Exposition is fickle. It’s one of the few tools of storytelling the average filmgoer is familiar enough with to spot – and ridicule – from a mile away. No one likes to see the pieces of the film they’re about to watch be put into place, they want to feel that they’ve just entered a world in medias res. Still, it’s an unavoidable element of screenwriting, so how do you know how much is enough, or, more importantly, too much at once?

Well, most exposition is cornered off in the opening act, preceding the inciting incident that sets the story proper into motion. So every minute before the terrorists invade Nakatomi Plaza in Die Hard is devoted to
exposition, however cleverly disguised. You learn who all the key players are, their dynamics, and what the primary location and nature of the scenario is. Further exposition, which is not immediately important
for the story to go into motion, such as Sergeant Al Powell’s past failure, is doled out only when absolutely necessary, giving space for the information to settle long enough for the pay-off to feel earned. That said, the majority of exposition remains at the start of the film, but how much should be corralled into Act One?

The Tight 20 Minutes

Conveniently most audience members, and therefore most writers, have an internal barometer for these things. Take nearly any ultra-popular classic movie, and spot where the exposition ends and the key events start taking place. Practically without fail, this point will come at about 20 minutes into the running time. If you’re still setting up characters and dynamics 27-minutes in, watchers may become antsy. If you’ve stopped before that point, you’ve likely not given enough space for your audience to absorb your set-up.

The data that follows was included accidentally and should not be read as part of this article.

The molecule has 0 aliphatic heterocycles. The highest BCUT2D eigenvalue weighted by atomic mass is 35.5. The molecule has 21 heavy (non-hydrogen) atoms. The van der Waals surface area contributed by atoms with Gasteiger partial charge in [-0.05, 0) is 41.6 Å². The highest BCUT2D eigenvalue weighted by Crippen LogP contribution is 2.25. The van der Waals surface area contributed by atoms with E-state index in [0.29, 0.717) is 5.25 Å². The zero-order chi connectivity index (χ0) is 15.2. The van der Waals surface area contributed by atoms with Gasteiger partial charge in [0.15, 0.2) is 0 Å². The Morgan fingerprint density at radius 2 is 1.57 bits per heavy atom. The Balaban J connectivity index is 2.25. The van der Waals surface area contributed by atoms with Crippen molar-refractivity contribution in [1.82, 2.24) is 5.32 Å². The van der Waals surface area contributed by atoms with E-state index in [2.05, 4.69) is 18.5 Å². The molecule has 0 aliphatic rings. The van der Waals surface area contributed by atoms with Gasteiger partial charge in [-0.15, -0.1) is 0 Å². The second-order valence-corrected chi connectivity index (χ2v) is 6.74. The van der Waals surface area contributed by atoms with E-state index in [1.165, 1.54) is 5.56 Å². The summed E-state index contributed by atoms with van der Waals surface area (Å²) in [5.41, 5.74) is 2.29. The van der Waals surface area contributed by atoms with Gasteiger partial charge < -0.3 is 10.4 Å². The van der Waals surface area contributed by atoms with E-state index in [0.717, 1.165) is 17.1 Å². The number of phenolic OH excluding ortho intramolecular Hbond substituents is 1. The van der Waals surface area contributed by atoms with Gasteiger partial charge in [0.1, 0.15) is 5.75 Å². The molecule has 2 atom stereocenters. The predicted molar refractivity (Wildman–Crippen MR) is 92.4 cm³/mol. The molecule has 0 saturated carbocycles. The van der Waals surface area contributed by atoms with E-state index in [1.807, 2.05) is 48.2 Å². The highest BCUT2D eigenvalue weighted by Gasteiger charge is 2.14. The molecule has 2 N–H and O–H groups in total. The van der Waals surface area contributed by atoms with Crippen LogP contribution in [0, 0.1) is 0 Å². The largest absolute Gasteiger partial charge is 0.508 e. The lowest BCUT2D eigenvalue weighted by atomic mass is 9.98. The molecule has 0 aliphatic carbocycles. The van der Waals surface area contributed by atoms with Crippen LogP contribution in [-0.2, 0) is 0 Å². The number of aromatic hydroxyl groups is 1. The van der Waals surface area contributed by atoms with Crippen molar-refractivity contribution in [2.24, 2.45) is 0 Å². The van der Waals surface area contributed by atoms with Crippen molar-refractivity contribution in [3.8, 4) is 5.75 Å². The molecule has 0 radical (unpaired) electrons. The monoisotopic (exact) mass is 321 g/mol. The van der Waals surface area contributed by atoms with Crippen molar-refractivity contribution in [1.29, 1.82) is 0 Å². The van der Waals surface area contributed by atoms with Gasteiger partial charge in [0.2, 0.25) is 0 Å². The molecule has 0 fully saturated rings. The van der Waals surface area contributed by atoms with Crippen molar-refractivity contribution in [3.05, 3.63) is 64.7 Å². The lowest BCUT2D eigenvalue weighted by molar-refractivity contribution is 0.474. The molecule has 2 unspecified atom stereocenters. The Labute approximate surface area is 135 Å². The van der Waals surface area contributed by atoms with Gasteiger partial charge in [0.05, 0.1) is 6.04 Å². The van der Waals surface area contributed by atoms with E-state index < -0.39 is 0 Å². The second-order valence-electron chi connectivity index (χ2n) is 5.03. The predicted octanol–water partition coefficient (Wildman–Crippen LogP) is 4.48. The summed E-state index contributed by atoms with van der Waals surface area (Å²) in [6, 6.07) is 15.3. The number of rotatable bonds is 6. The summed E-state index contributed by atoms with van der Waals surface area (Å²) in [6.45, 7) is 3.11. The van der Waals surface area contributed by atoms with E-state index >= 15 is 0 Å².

Fantasy films typically have the most heavy-lifting to do when it comes to exposition, but the best of them hold fast to this unwritten rule. For the first Star Wars, Luke discovers Leia’s distress call, the message that gets him involved in the rebellion by searching for Obi-wan, 21 minutes into the film. For The Thief of Bagdad – one of the most purely entertaining of all fantasy adventures – the disenfranchised Prince and his new peasant friend Abu escape the prison of the evil Jaffar, and set out on their quest 19 minutes in. Even The Fellowship of the Ring, the Lord of the Rings film burdened with introducing audiences to one of the most richly complex fantasy worlds ever imagined, sees Frodo first pick up the One Ring 25 minutes into the film, after Bilbo leaves it behind at 23 minutes.

The Matrix, The African Queen, Stagecoach, Lawrence of Arabia, Jaws it may be simpler to list exceptions to this particular rule. If you’re keen on playing to the sensibilities of an audience, eager for a conventionally paced and swiftly moving piece of entertainment, focusing your exposition into the first twenty minutes of your film, and then immediately launching into the meat of the plot is a valuable way to begin putting everything in its right place.

The Tight 20 Minutes
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